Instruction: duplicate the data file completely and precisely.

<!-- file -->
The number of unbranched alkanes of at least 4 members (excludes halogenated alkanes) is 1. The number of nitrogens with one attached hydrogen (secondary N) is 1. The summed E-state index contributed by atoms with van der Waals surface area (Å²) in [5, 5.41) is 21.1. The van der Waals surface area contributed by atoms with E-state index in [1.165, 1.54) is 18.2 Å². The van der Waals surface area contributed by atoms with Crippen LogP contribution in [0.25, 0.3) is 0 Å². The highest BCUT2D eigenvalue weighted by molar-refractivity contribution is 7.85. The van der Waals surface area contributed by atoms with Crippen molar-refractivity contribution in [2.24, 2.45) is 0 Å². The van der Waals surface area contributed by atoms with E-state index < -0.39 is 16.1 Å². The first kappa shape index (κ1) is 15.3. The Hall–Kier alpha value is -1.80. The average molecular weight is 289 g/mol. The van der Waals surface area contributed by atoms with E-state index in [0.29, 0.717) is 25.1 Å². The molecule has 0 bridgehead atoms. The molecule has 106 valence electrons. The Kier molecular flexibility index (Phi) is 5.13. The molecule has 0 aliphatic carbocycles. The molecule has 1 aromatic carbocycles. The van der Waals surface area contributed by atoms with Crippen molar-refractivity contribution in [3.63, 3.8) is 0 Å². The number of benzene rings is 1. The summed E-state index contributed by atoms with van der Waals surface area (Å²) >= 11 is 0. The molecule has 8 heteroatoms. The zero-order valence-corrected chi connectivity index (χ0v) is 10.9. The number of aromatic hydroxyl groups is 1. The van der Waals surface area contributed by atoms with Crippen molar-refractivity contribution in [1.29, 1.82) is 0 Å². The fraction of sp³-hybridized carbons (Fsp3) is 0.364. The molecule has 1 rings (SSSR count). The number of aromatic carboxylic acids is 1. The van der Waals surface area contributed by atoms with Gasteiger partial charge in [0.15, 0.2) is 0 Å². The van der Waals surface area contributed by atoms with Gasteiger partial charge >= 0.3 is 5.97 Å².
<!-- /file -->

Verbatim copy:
The number of unbranched alkanes of at least 4 members (excludes halogenated alkanes) is 1. The number of nitrogens with one attached hydrogen (secondary N) is 1. The summed E-state index contributed by atoms with van der Waals surface area (Å²) in [5, 5.41) is 21.1. The van der Waals surface area contributed by atoms with E-state index in [1.165, 1.54) is 18.2 Å². The van der Waals surface area contributed by atoms with Crippen LogP contribution in [0.25, 0.3) is 0 Å². The highest BCUT2D eigenvalue weighted by molar-refractivity contribution is 7.85. The van der Waals surface area contributed by atoms with Crippen molar-refractivity contribution in [2.24, 2.45) is 0 Å². The van der Waals surface area contributed by atoms with E-state index < -0.39 is 16.1 Å². The first kappa shape index (κ1) is 15.3. The Hall–Kier alpha value is -1.80. The average molecular weight is 289 g/mol. The van der Waals surface area contributed by atoms with E-state index in [0.29, 0.717) is 25.1 Å². The molecule has 0 bridgehead atoms. The molecule has 106 valence electrons. The Kier molecular flexibility index (Phi) is 5.13. The molecule has 0 aliphatic carbocycles. The molecule has 1 aromatic carbocycles. The van der Waals surface area contributed by atoms with Crippen molar-refractivity contribution in [3.63, 3.8) is 0 Å². The number of benzene rings is 1. The summed E-state index contributed by atoms with van der Waals surface area (Å²) >= 11 is 0. The molecule has 8 heteroatoms. The zero-order valence-corrected chi connectivity index (χ0v) is 10.9. The number of aromatic hydroxyl groups is 1. The van der Waals surface area contributed by atoms with Crippen molar-refractivity contribution in [1.29, 1.82) is 0 Å². The fraction of sp³-hybridized carbons (Fsp3) is 0.364. The molecule has 1 rings (SSSR count). The number of aromatic carboxylic acids is 1. The van der Waals surface area contributed by atoms with Gasteiger partial charge in [0.15, 0.2) is 0 Å². The van der Waals surface area contributed by atoms with Gasteiger partial charge >= 0.3 is 5.97 Å².